Czechoslovakia Divided and Conquered
The stage for Hitler's invasion had been set earlier in the year with the dissection of Czechoslovakia. The previous year's Munich Conference, which was thought to have brought “peace in our time,” had given parts of the country to Germany. Then Poland and Hungary received their shares as well. What remained of Czechoslovakia turned into a federation of three republics. Then, in March 1939, Slovakia seceded to become an independent state, though still under German domination.
The Czech Republic was the last prewar domino to fall before Hitler. President Emil Hacha tried desperately to appease Germany by enacting anti-Semitic and anti-Communist laws, but it didn't help. The Wehrmacht, Germany's armed forces, began gathering troops at the Czech border. On March 14, the day Slovakia declared its independence, Hacha traveled to Berlin to beg for his nation's very existence. Hitler met with Hacha and his aides at 1:15
When he received the signed surrender, Hitler hugged Goering and Ribbentrop, shouting, “Children! This is the greatest day of my life!” That evening, he rode with his troops into Prague. Hacha remained in power as a puppet president of the new German protectorate of Bohemia and Moravia.
France and Great Britain knew of Hitler's intentions long before his troops crossed the Czech border but hoped they could placate the mad dictator and avoid a confrontation. At a conference in Munich in September 1938, British Prime Minister Neville Chamberlain and French Premier Edouard Daladier met with Hitler to work out a peace deal. Chamberlain and Daladier agreed to let Germany take the Sudetenland, a German-speaking part of Czechoslovakia. Hitler promised to leave the rest of Czechoslovakia and the rest of Europe alone, and Chamberlain and Daladier wrote out a pledge of friendship among the nations, which Hitler signed with absolutely no intent of honoring.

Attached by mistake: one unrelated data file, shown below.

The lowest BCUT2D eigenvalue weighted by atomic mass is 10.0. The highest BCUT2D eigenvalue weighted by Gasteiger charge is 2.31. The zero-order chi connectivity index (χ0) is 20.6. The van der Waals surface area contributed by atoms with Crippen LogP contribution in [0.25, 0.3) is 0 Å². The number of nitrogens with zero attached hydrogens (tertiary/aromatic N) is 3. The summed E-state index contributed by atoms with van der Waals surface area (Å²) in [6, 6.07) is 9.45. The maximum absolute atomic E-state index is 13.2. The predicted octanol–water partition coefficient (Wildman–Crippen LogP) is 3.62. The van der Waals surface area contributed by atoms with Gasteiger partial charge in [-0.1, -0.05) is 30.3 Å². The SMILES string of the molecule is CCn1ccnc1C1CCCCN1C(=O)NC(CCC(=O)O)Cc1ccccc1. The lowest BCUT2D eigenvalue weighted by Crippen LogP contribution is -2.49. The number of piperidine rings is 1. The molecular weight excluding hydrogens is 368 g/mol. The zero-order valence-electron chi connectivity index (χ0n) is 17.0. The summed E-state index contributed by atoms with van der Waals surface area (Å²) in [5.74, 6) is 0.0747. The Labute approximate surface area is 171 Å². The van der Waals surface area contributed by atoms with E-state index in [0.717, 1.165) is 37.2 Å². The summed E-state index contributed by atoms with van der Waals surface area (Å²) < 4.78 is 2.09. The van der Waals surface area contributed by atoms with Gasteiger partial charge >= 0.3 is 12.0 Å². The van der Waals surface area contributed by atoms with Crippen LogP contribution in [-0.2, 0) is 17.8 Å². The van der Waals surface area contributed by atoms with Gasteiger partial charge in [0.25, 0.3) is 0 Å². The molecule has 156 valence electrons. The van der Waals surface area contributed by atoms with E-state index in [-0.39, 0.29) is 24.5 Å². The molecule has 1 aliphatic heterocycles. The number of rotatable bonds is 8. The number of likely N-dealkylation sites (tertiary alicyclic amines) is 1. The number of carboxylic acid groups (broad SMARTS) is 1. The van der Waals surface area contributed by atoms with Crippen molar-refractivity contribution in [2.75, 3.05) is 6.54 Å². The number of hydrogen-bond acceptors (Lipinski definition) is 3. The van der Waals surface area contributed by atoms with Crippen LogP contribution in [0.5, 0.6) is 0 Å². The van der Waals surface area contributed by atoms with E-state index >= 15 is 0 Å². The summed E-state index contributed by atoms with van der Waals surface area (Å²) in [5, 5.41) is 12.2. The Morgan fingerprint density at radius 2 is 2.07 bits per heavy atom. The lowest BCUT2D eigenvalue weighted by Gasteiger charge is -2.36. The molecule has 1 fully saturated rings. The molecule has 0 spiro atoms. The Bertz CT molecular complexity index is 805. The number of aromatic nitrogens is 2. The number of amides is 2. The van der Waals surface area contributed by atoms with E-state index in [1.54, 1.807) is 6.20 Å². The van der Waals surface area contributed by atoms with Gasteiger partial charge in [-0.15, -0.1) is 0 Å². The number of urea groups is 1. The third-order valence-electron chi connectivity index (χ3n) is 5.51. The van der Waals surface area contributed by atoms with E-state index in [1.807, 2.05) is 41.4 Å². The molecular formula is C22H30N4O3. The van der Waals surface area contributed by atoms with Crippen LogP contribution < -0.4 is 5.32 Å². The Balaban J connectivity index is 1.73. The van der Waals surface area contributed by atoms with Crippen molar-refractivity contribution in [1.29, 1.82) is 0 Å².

Shortly after annexing Czechoslovakia, Hitler demanded the return of the former German port of Memel, which was then part of Lithuania. His demand met with little resistance.
World war became a near certainty on March 31, 1939, when Great Britain and France, embarrassed by Hitler's successful manipulation of their mutual promises, guaranteed aid and assistance to Poland and Romania if Hitler acted against them. To Hitler, England and France — once two of the most powerful nations in the world — were mere gnats buzzing about his head and offered little to fear.
Hitler's remarkable success at snatching nearby countries without rebuke emboldened Mussolini, who was eager to extend his new Roman Empire. Mobilizing his army, he quickly conquered nearby Albania. Shortly after Italy conquered Albania, U.S. President Franklin D. Roosevelt sent a cable to Mussolini and Hitler asking the dictators to promise that they would rein in their armies for at least twenty-five years. As might be expected, both men saw the cable as a sign of weakness.
Mussolini didn't like Hitler, but he admired the fact that Hitler was able to take Czechoslovakia without firing a single shot. In 1939, the two countries signed an alliance that came to be known as the Pact of Steel. Although most people didn't know it at the time, the alliance would soon pit the two daring dictators against the rest of the world.
Figure 2-1 Hitler and Mussolini in Munich, circa June 1940.
Photo courtesy of the National Archives (242-EB-7-38)